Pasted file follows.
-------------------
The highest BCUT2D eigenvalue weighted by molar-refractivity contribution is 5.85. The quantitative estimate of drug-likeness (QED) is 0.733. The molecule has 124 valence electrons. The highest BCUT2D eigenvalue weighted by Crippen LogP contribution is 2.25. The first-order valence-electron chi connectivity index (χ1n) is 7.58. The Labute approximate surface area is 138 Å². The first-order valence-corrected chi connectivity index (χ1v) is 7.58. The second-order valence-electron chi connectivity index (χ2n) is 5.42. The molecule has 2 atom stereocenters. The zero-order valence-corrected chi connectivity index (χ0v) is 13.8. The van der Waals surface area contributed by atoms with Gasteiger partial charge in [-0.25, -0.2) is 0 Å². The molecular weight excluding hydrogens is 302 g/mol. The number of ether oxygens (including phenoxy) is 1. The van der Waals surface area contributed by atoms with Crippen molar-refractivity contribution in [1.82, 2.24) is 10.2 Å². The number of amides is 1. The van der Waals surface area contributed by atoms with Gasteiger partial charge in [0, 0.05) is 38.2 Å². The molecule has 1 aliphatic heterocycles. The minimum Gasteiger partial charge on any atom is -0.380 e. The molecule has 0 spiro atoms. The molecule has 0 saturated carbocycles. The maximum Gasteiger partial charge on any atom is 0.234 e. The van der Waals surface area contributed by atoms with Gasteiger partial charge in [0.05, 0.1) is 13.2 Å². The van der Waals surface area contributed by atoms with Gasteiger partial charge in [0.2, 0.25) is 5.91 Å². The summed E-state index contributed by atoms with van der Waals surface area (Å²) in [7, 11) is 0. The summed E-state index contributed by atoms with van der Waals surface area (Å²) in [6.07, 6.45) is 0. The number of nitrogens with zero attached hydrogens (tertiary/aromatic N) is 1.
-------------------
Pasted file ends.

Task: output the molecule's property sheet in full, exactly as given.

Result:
The highest BCUT2D eigenvalue weighted by molar-refractivity contribution is 5.85. The quantitative estimate of drug-likeness (QED) is 0.733. The molecule has 124 valence electrons. The highest BCUT2D eigenvalue weighted by Crippen LogP contribution is 2.25. The first-order valence-electron chi connectivity index (χ1n) is 7.58. The Labute approximate surface area is 138 Å². The first-order valence-corrected chi connectivity index (χ1v) is 7.58. The second-order valence-electron chi connectivity index (χ2n) is 5.42. The molecule has 2 atom stereocenters. The zero-order valence-corrected chi connectivity index (χ0v) is 13.8. The van der Waals surface area contributed by atoms with Gasteiger partial charge in [-0.25, -0.2) is 0 Å². The molecular weight excluding hydrogens is 302 g/mol. The number of ether oxygens (including phenoxy) is 1. The van der Waals surface area contributed by atoms with Crippen molar-refractivity contribution in [1.82, 2.24) is 10.2 Å². The number of amides is 1. The van der Waals surface area contributed by atoms with Gasteiger partial charge in [0, 0.05) is 38.2 Å². The molecule has 1 aliphatic heterocycles. The minimum Gasteiger partial charge on any atom is -0.380 e. The molecule has 0 spiro atoms. The molecule has 0 saturated carbocycles. The maximum Gasteiger partial charge on any atom is 0.234 e. The van der Waals surface area contributed by atoms with Gasteiger partial charge in [0.05, 0.1) is 13.2 Å². The van der Waals surface area contributed by atoms with Gasteiger partial charge in [0.2, 0.25) is 5.91 Å². The summed E-state index contributed by atoms with van der Waals surface area (Å²) in [7, 11) is 0. The summed E-state index contributed by atoms with van der Waals surface area (Å²) in [6.07, 6.45) is 0. The number of nitrogens with zero attached hydrogens (tertiary/aromatic N) is 1.